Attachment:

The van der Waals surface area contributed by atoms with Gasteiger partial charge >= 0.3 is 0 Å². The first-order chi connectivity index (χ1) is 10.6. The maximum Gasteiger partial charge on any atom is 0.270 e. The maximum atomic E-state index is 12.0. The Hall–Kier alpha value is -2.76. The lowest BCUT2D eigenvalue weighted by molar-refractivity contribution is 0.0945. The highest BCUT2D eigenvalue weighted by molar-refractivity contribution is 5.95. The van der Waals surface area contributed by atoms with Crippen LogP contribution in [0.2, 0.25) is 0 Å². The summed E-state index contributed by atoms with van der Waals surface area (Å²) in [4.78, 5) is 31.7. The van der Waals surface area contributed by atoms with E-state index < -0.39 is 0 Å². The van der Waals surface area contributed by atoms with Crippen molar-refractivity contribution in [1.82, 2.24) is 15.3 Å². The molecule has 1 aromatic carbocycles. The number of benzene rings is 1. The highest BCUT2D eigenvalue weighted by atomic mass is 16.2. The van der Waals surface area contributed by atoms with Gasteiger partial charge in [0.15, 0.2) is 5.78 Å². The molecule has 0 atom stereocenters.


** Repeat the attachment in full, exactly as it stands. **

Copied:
The van der Waals surface area contributed by atoms with Gasteiger partial charge >= 0.3 is 0 Å². The first-order chi connectivity index (χ1) is 10.6. The maximum Gasteiger partial charge on any atom is 0.270 e. The maximum atomic E-state index is 12.0. The Hall–Kier alpha value is -2.76. The lowest BCUT2D eigenvalue weighted by molar-refractivity contribution is 0.0945. The highest BCUT2D eigenvalue weighted by molar-refractivity contribution is 5.95. The van der Waals surface area contributed by atoms with Crippen LogP contribution in [0.2, 0.25) is 0 Å². The summed E-state index contributed by atoms with van der Waals surface area (Å²) in [4.78, 5) is 31.7. The van der Waals surface area contributed by atoms with E-state index < -0.39 is 0 Å². The van der Waals surface area contributed by atoms with Crippen molar-refractivity contribution in [1.82, 2.24) is 15.3 Å². The molecule has 1 aromatic carbocycles. The number of benzene rings is 1. The highest BCUT2D eigenvalue weighted by atomic mass is 16.2. The van der Waals surface area contributed by atoms with Gasteiger partial charge in [0.15, 0.2) is 5.78 Å². The molecule has 0 atom stereocenters.